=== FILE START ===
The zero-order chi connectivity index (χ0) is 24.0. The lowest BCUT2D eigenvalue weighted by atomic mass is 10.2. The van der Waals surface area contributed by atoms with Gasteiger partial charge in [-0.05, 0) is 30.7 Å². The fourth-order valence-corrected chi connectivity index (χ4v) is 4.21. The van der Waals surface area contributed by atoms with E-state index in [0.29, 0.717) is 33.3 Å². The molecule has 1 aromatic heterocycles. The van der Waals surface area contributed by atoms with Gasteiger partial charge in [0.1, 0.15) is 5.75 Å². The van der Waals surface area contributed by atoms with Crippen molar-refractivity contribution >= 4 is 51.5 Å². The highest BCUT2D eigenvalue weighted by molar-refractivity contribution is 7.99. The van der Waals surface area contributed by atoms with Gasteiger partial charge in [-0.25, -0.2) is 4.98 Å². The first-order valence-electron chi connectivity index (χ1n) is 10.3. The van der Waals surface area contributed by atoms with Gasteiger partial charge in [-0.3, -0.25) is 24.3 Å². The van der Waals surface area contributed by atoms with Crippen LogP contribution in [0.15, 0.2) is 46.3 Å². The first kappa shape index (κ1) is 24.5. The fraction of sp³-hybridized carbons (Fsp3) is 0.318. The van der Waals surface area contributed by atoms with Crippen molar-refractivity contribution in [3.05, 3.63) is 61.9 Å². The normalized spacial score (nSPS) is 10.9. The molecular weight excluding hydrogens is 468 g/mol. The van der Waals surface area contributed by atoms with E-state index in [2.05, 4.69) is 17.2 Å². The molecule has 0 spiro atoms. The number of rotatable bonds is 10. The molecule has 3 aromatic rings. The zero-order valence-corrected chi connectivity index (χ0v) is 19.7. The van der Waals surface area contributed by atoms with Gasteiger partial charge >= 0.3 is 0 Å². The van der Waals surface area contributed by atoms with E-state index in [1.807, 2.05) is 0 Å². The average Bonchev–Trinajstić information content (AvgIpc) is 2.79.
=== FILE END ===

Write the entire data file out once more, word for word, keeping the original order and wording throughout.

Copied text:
The zero-order chi connectivity index (χ0) is 24.0. The lowest BCUT2D eigenvalue weighted by atomic mass is 10.2. The van der Waals surface area contributed by atoms with Gasteiger partial charge in [-0.05, 0) is 30.7 Å². The fourth-order valence-corrected chi connectivity index (χ4v) is 4.21. The van der Waals surface area contributed by atoms with E-state index in [0.29, 0.717) is 33.3 Å². The molecule has 1 aromatic heterocycles. The van der Waals surface area contributed by atoms with Gasteiger partial charge in [0.1, 0.15) is 5.75 Å². The van der Waals surface area contributed by atoms with Crippen molar-refractivity contribution >= 4 is 51.5 Å². The highest BCUT2D eigenvalue weighted by molar-refractivity contribution is 7.99. The van der Waals surface area contributed by atoms with Gasteiger partial charge in [-0.25, -0.2) is 4.98 Å². The first-order valence-electron chi connectivity index (χ1n) is 10.3. The van der Waals surface area contributed by atoms with Gasteiger partial charge in [-0.3, -0.25) is 24.3 Å². The van der Waals surface area contributed by atoms with Crippen LogP contribution in [0.15, 0.2) is 46.3 Å². The first kappa shape index (κ1) is 24.5. The fraction of sp³-hybridized carbons (Fsp3) is 0.318. The van der Waals surface area contributed by atoms with Crippen molar-refractivity contribution in [3.05, 3.63) is 61.9 Å². The normalized spacial score (nSPS) is 10.9. The molecular weight excluding hydrogens is 468 g/mol. The van der Waals surface area contributed by atoms with E-state index in [2.05, 4.69) is 17.2 Å². The molecule has 0 spiro atoms. The number of rotatable bonds is 10. The molecule has 3 aromatic rings. The zero-order valence-corrected chi connectivity index (χ0v) is 19.7. The van der Waals surface area contributed by atoms with Gasteiger partial charge >= 0.3 is 0 Å². The van der Waals surface area contributed by atoms with E-state index in [1.807, 2.05) is 0 Å². The average Bonchev–Trinajstić information content (AvgIpc) is 2.79.